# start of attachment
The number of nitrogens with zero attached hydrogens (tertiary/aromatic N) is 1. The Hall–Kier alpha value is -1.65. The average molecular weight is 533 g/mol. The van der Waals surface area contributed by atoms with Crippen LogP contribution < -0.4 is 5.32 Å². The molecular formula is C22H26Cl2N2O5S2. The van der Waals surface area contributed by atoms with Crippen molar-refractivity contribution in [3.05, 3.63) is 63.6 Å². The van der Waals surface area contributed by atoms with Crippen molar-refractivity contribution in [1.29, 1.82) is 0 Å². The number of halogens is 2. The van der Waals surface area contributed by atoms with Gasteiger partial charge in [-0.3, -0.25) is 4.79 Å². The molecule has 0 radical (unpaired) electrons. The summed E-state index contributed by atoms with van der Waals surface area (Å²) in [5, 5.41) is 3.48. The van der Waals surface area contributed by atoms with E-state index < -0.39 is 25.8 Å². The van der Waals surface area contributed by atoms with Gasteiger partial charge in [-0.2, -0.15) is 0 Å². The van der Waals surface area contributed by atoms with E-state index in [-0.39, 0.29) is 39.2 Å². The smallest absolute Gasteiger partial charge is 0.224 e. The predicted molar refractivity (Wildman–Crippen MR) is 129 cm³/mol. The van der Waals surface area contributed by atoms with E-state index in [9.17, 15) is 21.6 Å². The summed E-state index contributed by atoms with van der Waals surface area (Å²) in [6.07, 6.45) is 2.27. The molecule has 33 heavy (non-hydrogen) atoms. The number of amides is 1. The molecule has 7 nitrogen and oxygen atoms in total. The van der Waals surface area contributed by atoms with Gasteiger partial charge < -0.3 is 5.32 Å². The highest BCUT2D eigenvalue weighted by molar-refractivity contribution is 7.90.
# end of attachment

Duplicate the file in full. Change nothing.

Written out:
The number of nitrogens with zero attached hydrogens (tertiary/aromatic N) is 1. The Hall–Kier alpha value is -1.65. The average molecular weight is 533 g/mol. The van der Waals surface area contributed by atoms with Crippen LogP contribution < -0.4 is 5.32 Å². The molecular formula is C22H26Cl2N2O5S2. The van der Waals surface area contributed by atoms with Crippen molar-refractivity contribution in [3.05, 3.63) is 63.6 Å². The van der Waals surface area contributed by atoms with Crippen molar-refractivity contribution in [1.29, 1.82) is 0 Å². The number of halogens is 2. The van der Waals surface area contributed by atoms with Gasteiger partial charge in [-0.3, -0.25) is 4.79 Å². The molecule has 0 radical (unpaired) electrons. The summed E-state index contributed by atoms with van der Waals surface area (Å²) in [5, 5.41) is 3.48. The van der Waals surface area contributed by atoms with E-state index < -0.39 is 25.8 Å². The van der Waals surface area contributed by atoms with Gasteiger partial charge in [-0.2, -0.15) is 0 Å². The van der Waals surface area contributed by atoms with E-state index in [-0.39, 0.29) is 39.2 Å². The smallest absolute Gasteiger partial charge is 0.224 e. The predicted molar refractivity (Wildman–Crippen MR) is 129 cm³/mol. The van der Waals surface area contributed by atoms with E-state index in [9.17, 15) is 21.6 Å². The summed E-state index contributed by atoms with van der Waals surface area (Å²) in [6.07, 6.45) is 2.27. The molecule has 33 heavy (non-hydrogen) atoms. The number of amides is 1. The molecule has 7 nitrogen and oxygen atoms in total. The van der Waals surface area contributed by atoms with Gasteiger partial charge < -0.3 is 5.32 Å². The highest BCUT2D eigenvalue weighted by molar-refractivity contribution is 7.90.